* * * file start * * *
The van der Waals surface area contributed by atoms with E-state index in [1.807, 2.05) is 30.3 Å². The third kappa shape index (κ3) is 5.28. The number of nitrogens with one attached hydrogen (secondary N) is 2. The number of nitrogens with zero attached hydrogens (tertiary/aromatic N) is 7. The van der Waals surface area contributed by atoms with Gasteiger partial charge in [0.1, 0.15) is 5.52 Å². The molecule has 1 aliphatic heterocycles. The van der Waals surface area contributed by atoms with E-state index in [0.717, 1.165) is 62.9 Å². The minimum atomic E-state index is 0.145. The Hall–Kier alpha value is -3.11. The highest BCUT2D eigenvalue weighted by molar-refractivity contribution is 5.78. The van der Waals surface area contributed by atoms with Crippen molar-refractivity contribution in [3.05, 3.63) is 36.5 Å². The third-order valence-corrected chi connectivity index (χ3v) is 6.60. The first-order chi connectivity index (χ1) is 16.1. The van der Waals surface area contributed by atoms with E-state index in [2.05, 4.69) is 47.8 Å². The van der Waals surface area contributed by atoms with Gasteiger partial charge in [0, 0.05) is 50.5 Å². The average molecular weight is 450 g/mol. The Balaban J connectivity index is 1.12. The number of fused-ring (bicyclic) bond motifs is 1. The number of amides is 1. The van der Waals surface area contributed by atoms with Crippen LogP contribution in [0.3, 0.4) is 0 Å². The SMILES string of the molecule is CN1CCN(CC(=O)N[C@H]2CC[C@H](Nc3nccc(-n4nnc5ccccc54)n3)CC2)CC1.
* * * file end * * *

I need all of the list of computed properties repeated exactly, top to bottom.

The van der Waals surface area contributed by atoms with E-state index in [1.807, 2.05) is 30.3 Å². The third kappa shape index (κ3) is 5.28. The number of nitrogens with one attached hydrogen (secondary N) is 2. The number of nitrogens with zero attached hydrogens (tertiary/aromatic N) is 7. The van der Waals surface area contributed by atoms with Gasteiger partial charge in [0.1, 0.15) is 5.52 Å². The molecule has 1 aliphatic heterocycles. The van der Waals surface area contributed by atoms with E-state index in [0.717, 1.165) is 62.9 Å². The minimum atomic E-state index is 0.145. The Hall–Kier alpha value is -3.11. The highest BCUT2D eigenvalue weighted by molar-refractivity contribution is 5.78. The van der Waals surface area contributed by atoms with Crippen molar-refractivity contribution in [3.05, 3.63) is 36.5 Å². The third-order valence-corrected chi connectivity index (χ3v) is 6.60. The first-order chi connectivity index (χ1) is 16.1. The van der Waals surface area contributed by atoms with E-state index in [2.05, 4.69) is 47.8 Å². The van der Waals surface area contributed by atoms with Gasteiger partial charge in [0, 0.05) is 50.5 Å². The average molecular weight is 450 g/mol. The Balaban J connectivity index is 1.12. The number of fused-ring (bicyclic) bond motifs is 1. The number of amides is 1. The van der Waals surface area contributed by atoms with Crippen LogP contribution in [0.3, 0.4) is 0 Å². The SMILES string of the molecule is CN1CCN(CC(=O)N[C@H]2CC[C@H](Nc3nccc(-n4nnc5ccccc54)n3)CC2)CC1.